ArtistJosep Clarà i Ayats
Dimensions200 cm × 160 cm (79 in × 64 in)
LocationWashington, D.C., United States
Coordinates38°55′19″N 77°2′10″W / 38.92194°N 77.03611°W / 38.92194; -77.03611
OwnerNational Park Service

Serenity is a public artwork by Catalan artist Josep Clarà i Ayats, (1878, Olot, Girona, Spain – 1958, Barcelona, Spain) located at Meridian Hill Park in Washington, D.C., United States. Serenity was originally surveyed as part of the Smithsonian's Save Outdoor Sculpture! survey in 1993.[1]


This large sculpture is of an allegorical woman wearing long, flowing classical robes which are tied at her waist. She has long hair and stares intensely in front of her. "Serenity" sits on a rocky ledge with her arms casually resting on the rocks behind her. Her left foot rested on a broken sword.

The sculpture is signed on the proper left side: Jose Clara.

The front of the base is inscribed:


The name of William Henry Schuetze is spelled wrong on the monument per a government source at the time.[2]

The statue is an outstanding example of the avantgarde classical style,[3] which became popular in Europe and the US around 1910, following the work of French sculptor Aristide Maillol (1861–1944). Serenity's classical features and its archaic volumes are characteristics of this style, which became particularly important in Catalonia, where Clarà was born, through the Noucentista movement, spanning from 1910 to 1936.


Serenity was bought by Charles Deering in Sitges, a town near Barcelona, Spain. Deering had a unique art collection that included many works by Catalan artists. In 1916 he commissioned sculptor Josep Clarà i Ayats (1878–1958) to sculpt a version of Serenity for the main patio of his villa in Sitges,[4] known as Palau de Maricel. However, later changes in the building forced Deering to change his mind so to locate the statue at Meridian Hill Park as a tribute to his friend and classmate from the U.S. Naval Academy – William Henry Scheutze (1853–1902).[1]

The sculpture was dedicated on March 12, 1924.[5][6] Schuetze was a naval officer from the academy who graduated in 1873 and went on to serve as a navigator on the U.S.S. Iowa during the Spanish–American War. He was active in the U.S. Naval White Squadron in Chicago.[1] Earlier in his naval career (1882-84), as mentioned in President Chester A. Arthur's second State of the Union address (also with Schuetze misspelled per that linked source), he was a lieutenant on missions in the aftermath of the disastrous Jeannette expedition in the Arctic Ocean. Before his death in 1927, Schuetze became president of the International Harvester Company.[5]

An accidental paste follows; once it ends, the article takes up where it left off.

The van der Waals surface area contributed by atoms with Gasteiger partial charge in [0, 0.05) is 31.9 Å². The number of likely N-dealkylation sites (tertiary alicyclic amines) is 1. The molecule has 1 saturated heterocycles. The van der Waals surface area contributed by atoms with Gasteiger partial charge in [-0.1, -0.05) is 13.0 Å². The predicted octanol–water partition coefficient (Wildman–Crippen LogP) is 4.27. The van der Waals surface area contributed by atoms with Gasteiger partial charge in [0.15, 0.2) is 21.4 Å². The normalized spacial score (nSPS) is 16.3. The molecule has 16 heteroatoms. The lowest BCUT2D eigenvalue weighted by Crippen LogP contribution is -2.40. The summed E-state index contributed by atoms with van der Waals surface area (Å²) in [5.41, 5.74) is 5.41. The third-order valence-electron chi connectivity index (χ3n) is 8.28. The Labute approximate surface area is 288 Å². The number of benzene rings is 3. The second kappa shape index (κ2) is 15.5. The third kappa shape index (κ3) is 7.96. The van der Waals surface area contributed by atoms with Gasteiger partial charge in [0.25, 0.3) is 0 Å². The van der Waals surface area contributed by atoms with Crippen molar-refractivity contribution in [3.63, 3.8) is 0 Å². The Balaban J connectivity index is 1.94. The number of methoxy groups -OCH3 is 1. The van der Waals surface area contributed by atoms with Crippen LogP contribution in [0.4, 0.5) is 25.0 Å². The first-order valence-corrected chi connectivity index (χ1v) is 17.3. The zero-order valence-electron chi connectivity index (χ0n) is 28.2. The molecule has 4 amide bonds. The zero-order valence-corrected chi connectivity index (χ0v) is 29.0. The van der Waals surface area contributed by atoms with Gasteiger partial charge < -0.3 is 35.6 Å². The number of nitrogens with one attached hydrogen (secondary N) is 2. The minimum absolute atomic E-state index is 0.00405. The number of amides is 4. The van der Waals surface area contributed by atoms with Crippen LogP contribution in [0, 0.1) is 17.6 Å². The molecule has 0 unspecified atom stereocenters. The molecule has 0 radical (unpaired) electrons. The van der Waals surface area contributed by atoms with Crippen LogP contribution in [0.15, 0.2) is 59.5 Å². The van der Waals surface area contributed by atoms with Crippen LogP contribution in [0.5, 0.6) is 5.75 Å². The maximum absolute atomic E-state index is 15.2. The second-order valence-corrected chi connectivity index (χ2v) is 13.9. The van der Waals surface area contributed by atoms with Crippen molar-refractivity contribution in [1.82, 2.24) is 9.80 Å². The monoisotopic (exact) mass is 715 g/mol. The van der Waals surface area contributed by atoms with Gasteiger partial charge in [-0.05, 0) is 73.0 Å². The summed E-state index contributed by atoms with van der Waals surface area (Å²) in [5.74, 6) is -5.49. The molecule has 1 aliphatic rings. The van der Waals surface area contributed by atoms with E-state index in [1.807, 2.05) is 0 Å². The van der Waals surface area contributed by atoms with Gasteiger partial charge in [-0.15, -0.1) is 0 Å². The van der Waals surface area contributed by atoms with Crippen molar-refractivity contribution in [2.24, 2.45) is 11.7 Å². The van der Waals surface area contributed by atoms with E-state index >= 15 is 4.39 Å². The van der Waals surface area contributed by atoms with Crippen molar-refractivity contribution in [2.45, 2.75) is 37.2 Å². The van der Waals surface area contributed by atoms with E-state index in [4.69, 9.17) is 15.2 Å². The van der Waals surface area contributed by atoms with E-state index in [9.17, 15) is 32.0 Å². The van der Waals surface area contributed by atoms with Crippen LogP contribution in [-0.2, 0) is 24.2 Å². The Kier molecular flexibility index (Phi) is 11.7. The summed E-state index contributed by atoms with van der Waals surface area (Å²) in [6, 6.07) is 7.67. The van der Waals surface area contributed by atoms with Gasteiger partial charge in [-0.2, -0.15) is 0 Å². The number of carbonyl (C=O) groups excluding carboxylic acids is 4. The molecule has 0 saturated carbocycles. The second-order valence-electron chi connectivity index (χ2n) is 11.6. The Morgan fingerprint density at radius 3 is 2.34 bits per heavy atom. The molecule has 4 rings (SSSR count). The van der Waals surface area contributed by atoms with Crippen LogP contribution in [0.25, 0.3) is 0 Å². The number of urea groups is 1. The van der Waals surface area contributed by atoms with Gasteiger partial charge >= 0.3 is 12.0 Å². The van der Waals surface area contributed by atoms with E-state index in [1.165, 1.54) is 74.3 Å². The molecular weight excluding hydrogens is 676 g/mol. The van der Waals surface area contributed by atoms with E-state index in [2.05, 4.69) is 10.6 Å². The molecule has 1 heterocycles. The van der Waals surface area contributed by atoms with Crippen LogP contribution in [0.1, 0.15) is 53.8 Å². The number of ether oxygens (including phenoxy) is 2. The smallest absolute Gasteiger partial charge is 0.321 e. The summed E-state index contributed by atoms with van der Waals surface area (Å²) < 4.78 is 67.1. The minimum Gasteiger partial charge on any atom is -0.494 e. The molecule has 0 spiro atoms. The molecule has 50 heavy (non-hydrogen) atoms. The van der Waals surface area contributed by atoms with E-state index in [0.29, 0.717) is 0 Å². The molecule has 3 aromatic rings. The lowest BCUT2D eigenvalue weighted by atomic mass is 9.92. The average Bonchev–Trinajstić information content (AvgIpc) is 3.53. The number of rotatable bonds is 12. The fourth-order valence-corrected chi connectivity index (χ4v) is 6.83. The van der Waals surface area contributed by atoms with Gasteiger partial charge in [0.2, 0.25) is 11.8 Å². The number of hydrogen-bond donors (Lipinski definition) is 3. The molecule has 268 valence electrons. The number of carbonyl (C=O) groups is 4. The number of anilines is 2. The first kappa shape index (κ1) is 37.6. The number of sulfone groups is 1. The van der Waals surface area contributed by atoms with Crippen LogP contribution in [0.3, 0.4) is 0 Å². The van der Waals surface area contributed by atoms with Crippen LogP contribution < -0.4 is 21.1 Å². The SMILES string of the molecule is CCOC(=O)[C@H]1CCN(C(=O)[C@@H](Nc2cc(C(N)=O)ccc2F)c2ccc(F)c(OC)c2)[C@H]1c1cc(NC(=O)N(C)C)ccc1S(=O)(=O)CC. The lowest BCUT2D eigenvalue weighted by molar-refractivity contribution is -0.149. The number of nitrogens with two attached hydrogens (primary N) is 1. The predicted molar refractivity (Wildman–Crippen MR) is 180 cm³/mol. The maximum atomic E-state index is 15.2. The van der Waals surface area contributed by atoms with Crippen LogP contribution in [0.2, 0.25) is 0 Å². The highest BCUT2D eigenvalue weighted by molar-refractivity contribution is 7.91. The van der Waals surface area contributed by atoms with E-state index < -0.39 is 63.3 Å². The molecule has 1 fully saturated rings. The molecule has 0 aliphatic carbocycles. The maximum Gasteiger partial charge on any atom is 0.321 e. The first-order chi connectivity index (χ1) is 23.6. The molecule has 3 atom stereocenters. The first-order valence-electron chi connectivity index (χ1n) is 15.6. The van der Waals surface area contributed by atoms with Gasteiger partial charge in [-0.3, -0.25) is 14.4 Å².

The sculpture is similar to the one located at the Miramar Gardens in Montjuïc, Barcelona. The Museu de la Garrotxa d'Olot holds other versions of this work.


When the sculpture was installed at Meridian Hill Park in 1925, the public opposed it. A petition was created opposing its placement, citing that the subject's "thighs were too big." Community members took hammers to the sculpture, creating small craters, which remain today, on the woman's face.[7]

In 1960 the piece was reported as having a missing nose.[8] This sculpture was surveyed in 1993 for its condition and it was described as needing treatment.[1] By 2009, press reports indicate it was also missing her left hand and a big toe.[6] As of 2018, one of the sculpture's hands is missing.[7]



  1. ^ a b c d e Save Outdoor Sculptures! (1993). "Serenity (sculpture)". SOS!. Smithsonian. Retrieved 18 December 2010.
  2. ^ Blackburn, Joseph (1886). "Crediting Lieuts. Giles B. Harber and William H. Schuetze, with sea duty and sea pay, etc". United States Government Printing Office.
  3. ^ Gowling, Elizabeth; Mundy, Jennifer (1990). On Classic Ground: Picasso, Léger, de Chirico and the New Classicism, 1910–1930. Tate Gallery Publ. ISBN 978-1-85437-043-3.
  4. ^ Mirabent, Isabel Coll (2012-11-30). Charles Deering and Ramón Casas / Charles Deering Y Ramón Casas: A Friendship in Art / Una Amistad en El Arte. Northwestern University Press. ISBN 978-0-8101-2843-9.
  5. ^ a b "Points of Interest – North to South". Meridian Hill Park. National Park Service. 2010. Retrieved 17 December 2010.
  6. ^ a b Statue Is a Curious Homage to Naval Officer, Answer Man Finds, by John Kelly, Washington Post Sunday, March 22, 2009
  7. ^ a b Beth Kanter (1 December 2018). No Access Washington, DC: The Capital's Hidden Treasures, Haunts, and Forgotten Places. Globe Pequot Press. pp. 93–94. ISBN 978-1-4930-3225-9.
  8. ^ Clark, Elizabeth G. "Report of the Chronicler" Records of the Columbia Historical Society, Washington, D.C. Vol. 60/62. p. 381.